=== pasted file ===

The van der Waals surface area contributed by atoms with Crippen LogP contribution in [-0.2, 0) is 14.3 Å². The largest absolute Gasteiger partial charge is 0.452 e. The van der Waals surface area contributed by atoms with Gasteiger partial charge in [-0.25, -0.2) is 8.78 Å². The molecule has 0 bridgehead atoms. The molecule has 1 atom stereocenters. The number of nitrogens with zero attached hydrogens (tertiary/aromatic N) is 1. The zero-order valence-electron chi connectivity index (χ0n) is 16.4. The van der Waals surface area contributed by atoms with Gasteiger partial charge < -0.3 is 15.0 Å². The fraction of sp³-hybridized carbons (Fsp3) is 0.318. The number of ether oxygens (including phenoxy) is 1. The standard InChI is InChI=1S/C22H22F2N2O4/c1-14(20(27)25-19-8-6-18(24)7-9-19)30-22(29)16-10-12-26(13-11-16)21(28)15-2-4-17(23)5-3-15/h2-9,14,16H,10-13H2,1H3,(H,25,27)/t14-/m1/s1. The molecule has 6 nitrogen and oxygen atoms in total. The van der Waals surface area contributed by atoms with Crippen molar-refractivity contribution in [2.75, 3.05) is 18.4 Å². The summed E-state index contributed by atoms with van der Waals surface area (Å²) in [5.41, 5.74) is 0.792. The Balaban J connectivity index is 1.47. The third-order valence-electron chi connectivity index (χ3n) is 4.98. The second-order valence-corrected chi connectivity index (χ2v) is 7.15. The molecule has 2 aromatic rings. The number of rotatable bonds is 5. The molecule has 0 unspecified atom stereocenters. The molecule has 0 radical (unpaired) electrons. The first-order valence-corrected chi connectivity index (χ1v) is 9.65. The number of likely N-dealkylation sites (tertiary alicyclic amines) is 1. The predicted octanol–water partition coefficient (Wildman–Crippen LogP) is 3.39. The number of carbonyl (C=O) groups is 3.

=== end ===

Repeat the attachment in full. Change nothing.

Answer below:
The van der Waals surface area contributed by atoms with Crippen LogP contribution in [-0.2, 0) is 14.3 Å². The largest absolute Gasteiger partial charge is 0.452 e. The van der Waals surface area contributed by atoms with Gasteiger partial charge in [-0.25, -0.2) is 8.78 Å². The molecule has 0 bridgehead atoms. The molecule has 1 atom stereocenters. The number of nitrogens with zero attached hydrogens (tertiary/aromatic N) is 1. The zero-order valence-electron chi connectivity index (χ0n) is 16.4. The van der Waals surface area contributed by atoms with Gasteiger partial charge < -0.3 is 15.0 Å². The fraction of sp³-hybridized carbons (Fsp3) is 0.318. The number of ether oxygens (including phenoxy) is 1. The standard InChI is InChI=1S/C22H22F2N2O4/c1-14(20(27)25-19-8-6-18(24)7-9-19)30-22(29)16-10-12-26(13-11-16)21(28)15-2-4-17(23)5-3-15/h2-9,14,16H,10-13H2,1H3,(H,25,27)/t14-/m1/s1. The molecule has 6 nitrogen and oxygen atoms in total. The van der Waals surface area contributed by atoms with Crippen molar-refractivity contribution in [2.75, 3.05) is 18.4 Å². The summed E-state index contributed by atoms with van der Waals surface area (Å²) in [5.41, 5.74) is 0.792. The Balaban J connectivity index is 1.47. The third-order valence-electron chi connectivity index (χ3n) is 4.98. The second-order valence-corrected chi connectivity index (χ2v) is 7.15. The molecule has 2 aromatic rings. The number of rotatable bonds is 5. The molecule has 0 unspecified atom stereocenters. The molecule has 0 radical (unpaired) electrons. The first-order valence-corrected chi connectivity index (χ1v) is 9.65. The number of likely N-dealkylation sites (tertiary alicyclic amines) is 1. The predicted octanol–water partition coefficient (Wildman–Crippen LogP) is 3.39. The number of carbonyl (C=O) groups is 3.